The short – and very obvious – answer is: in the Autumn. It can vary a little up and down the country (just as Spring tends to start earlier the further south you are), but in the Midlands they usually start to show sprays of yellow from early October. The leaves will begin to fall from that point – very lightly at first, then increasing as the yellowing spreads.
In 2016 (almost overnight during the first week or so into October), ours produced a lot of yellow on the inside, whereas the outer canopy remained green – it looked rather nice. The neighbours’ trees had much sparser canopies than ours and they had clumps of yellow all over.
Autumn officially begins in mid- to late-September and you probably can’t do much to fix your trees after August if you’ve got the early yellowing problem. I’d still recommend a good feed or two, but not beyond the end of September. But be ready to start feeding from March.
It’s worth noting that a few isolated yellow leaves on a tree which fall in windy weather are not really indicative of a major problem. When you have sprays of yellow, or if you’re losing dozens of leaves in one go, that’s when you should take action.
How do you apply these treatments?
You make up the required solution as directed on the pack, then water it into the area specified. A single watering can is usually spread over 10 square metres (a medium sized tree probably requires watering over as much as 100 square metres). You can also buy mixer units which have a small tank and connect to your garden hose. You put the concentrate into the tank and the device mixes it with water as you spray the ground under your trees.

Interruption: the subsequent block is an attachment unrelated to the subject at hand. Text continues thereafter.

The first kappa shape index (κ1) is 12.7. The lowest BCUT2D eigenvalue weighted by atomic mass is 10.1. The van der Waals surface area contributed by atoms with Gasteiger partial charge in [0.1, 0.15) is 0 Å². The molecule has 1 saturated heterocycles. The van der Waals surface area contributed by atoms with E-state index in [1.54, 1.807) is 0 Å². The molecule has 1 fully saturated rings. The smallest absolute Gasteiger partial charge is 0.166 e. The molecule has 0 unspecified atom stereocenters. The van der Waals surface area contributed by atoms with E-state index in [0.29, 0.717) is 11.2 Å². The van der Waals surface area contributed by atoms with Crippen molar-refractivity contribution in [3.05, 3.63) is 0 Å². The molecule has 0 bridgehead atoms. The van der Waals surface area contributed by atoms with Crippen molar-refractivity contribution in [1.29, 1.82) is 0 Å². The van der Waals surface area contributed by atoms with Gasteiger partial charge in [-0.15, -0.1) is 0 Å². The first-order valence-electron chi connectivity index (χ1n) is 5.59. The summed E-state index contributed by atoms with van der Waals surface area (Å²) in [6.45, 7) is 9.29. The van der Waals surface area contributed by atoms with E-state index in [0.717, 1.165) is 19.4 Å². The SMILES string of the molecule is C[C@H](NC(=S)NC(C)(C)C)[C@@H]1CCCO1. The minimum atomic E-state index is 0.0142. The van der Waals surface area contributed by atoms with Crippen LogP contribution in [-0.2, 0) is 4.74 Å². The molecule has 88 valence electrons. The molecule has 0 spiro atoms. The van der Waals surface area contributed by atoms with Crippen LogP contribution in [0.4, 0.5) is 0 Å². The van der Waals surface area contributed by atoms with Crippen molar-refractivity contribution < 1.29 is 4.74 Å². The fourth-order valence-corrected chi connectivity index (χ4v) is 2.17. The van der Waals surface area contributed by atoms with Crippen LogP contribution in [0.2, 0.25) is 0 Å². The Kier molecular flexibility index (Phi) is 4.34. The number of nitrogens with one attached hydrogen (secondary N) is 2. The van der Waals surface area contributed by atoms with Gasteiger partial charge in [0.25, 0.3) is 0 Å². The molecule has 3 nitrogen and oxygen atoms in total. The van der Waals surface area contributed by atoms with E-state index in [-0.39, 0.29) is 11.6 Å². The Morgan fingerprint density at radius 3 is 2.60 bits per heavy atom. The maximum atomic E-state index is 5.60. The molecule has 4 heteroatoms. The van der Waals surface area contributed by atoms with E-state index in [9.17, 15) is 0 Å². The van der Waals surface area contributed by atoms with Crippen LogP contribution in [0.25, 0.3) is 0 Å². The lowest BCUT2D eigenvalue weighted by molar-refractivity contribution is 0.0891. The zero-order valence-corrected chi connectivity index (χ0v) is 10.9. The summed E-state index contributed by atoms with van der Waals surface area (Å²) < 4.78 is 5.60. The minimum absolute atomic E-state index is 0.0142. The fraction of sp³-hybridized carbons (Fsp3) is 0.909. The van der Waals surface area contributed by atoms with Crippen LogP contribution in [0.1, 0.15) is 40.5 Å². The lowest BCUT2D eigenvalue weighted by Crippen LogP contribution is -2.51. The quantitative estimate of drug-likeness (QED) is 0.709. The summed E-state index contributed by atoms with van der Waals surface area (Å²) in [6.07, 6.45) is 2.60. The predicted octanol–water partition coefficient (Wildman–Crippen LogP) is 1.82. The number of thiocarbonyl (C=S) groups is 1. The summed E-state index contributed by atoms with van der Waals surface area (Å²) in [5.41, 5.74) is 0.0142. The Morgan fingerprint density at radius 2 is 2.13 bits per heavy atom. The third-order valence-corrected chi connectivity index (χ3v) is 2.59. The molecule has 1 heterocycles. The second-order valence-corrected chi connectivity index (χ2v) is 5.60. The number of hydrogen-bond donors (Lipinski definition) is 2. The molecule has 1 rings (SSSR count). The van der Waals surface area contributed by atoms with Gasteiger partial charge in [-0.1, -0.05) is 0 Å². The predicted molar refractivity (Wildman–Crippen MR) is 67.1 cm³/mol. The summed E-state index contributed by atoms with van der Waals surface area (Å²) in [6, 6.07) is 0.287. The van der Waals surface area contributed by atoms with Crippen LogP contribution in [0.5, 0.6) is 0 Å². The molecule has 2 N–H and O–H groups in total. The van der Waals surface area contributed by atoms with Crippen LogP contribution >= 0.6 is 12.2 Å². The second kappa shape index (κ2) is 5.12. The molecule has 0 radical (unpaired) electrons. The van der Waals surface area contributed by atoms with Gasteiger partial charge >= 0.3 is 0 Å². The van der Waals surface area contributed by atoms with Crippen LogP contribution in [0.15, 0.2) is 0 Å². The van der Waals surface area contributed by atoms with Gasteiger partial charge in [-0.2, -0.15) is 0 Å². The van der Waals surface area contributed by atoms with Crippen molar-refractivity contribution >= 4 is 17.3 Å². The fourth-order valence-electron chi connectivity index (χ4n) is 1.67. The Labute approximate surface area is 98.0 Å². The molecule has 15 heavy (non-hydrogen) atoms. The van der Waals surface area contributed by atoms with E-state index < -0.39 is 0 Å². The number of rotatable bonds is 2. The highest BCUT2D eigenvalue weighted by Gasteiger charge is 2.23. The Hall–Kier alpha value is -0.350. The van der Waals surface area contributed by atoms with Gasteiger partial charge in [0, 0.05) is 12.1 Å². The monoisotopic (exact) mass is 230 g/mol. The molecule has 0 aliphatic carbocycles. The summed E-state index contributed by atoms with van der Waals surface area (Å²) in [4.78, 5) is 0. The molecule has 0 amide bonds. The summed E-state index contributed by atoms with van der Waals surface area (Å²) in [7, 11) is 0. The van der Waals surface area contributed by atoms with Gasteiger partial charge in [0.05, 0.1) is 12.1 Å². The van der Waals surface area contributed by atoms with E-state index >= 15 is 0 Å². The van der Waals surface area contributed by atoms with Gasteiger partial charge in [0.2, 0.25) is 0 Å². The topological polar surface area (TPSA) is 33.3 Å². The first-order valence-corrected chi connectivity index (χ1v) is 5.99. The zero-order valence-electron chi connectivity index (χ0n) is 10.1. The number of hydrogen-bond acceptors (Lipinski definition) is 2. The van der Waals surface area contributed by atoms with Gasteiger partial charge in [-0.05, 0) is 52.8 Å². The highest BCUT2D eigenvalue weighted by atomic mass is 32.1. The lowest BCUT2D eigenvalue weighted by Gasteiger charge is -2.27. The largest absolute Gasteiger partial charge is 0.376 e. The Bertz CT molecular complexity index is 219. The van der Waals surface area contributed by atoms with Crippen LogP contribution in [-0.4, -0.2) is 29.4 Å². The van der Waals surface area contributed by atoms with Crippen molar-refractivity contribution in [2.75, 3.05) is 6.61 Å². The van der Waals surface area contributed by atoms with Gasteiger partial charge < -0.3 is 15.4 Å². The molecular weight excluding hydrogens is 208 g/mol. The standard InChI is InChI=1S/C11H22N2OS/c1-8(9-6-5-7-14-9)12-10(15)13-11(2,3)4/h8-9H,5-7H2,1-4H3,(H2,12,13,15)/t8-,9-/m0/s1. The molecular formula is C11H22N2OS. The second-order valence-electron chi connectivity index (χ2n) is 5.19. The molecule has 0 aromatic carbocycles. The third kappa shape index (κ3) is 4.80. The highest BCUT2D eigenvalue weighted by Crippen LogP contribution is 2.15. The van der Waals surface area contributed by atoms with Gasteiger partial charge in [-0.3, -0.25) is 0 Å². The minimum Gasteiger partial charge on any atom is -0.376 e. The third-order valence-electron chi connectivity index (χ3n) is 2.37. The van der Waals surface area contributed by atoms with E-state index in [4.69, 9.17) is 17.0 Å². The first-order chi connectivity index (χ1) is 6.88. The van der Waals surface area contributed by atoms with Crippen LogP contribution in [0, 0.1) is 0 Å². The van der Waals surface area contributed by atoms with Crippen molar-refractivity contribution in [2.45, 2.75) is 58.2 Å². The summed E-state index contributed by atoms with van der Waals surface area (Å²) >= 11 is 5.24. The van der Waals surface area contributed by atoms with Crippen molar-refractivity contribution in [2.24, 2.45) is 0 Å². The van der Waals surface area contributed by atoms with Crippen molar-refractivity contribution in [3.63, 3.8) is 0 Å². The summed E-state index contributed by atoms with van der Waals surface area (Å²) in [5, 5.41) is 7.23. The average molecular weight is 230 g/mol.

What I do is make up a concentrate in a 5L container, then use 1L of that in a 15L watering can topped up with water. It’s quicker this way. I put 14 large spoonfuls of Miracle-gro and about 250mls of Maxicrop in the container (marked with 1L divisions) and make up to 5L with water. Once dissolved, I just pour out 1L into my watering can, top up from the garden hose, and evenly spread it over about 10-20 square metres, making sure I include flower beds as well as the lawn. I do it once every four weeks throughout the growing season (March-September).